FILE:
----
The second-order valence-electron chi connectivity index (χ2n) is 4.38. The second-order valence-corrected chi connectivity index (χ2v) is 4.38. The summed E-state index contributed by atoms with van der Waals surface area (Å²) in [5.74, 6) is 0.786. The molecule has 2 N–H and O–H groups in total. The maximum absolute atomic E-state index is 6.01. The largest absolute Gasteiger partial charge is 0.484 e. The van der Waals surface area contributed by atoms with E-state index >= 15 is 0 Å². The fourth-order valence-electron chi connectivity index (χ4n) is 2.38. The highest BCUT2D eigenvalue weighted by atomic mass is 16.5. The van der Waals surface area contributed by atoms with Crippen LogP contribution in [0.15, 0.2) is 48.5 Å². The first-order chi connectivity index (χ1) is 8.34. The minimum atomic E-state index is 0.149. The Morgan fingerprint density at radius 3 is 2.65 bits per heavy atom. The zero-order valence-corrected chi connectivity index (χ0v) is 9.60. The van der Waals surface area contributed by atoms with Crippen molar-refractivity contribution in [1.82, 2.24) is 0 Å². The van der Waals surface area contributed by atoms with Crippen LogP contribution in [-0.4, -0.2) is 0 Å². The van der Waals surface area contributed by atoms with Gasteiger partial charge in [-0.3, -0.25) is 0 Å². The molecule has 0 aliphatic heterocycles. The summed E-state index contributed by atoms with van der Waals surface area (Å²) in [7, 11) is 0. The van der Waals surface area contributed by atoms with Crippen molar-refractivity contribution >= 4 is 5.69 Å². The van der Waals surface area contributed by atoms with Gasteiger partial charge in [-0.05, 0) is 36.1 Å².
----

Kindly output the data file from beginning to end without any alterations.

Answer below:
The second-order valence-electron chi connectivity index (χ2n) is 4.38. The second-order valence-corrected chi connectivity index (χ2v) is 4.38. The summed E-state index contributed by atoms with van der Waals surface area (Å²) in [5.74, 6) is 0.786. The molecule has 2 N–H and O–H groups in total. The maximum absolute atomic E-state index is 6.01. The largest absolute Gasteiger partial charge is 0.484 e. The van der Waals surface area contributed by atoms with E-state index >= 15 is 0 Å². The fourth-order valence-electron chi connectivity index (χ4n) is 2.38. The highest BCUT2D eigenvalue weighted by atomic mass is 16.5. The van der Waals surface area contributed by atoms with Crippen LogP contribution in [0.15, 0.2) is 48.5 Å². The first-order chi connectivity index (χ1) is 8.34. The minimum atomic E-state index is 0.149. The Morgan fingerprint density at radius 3 is 2.65 bits per heavy atom. The zero-order valence-corrected chi connectivity index (χ0v) is 9.60. The van der Waals surface area contributed by atoms with Crippen molar-refractivity contribution in [1.82, 2.24) is 0 Å². The van der Waals surface area contributed by atoms with Crippen LogP contribution in [-0.4, -0.2) is 0 Å². The van der Waals surface area contributed by atoms with Gasteiger partial charge in [-0.3, -0.25) is 0 Å². The molecule has 0 aliphatic heterocycles. The summed E-state index contributed by atoms with van der Waals surface area (Å²) in [7, 11) is 0. The van der Waals surface area contributed by atoms with Crippen molar-refractivity contribution >= 4 is 5.69 Å². The van der Waals surface area contributed by atoms with Gasteiger partial charge in [-0.05, 0) is 36.1 Å².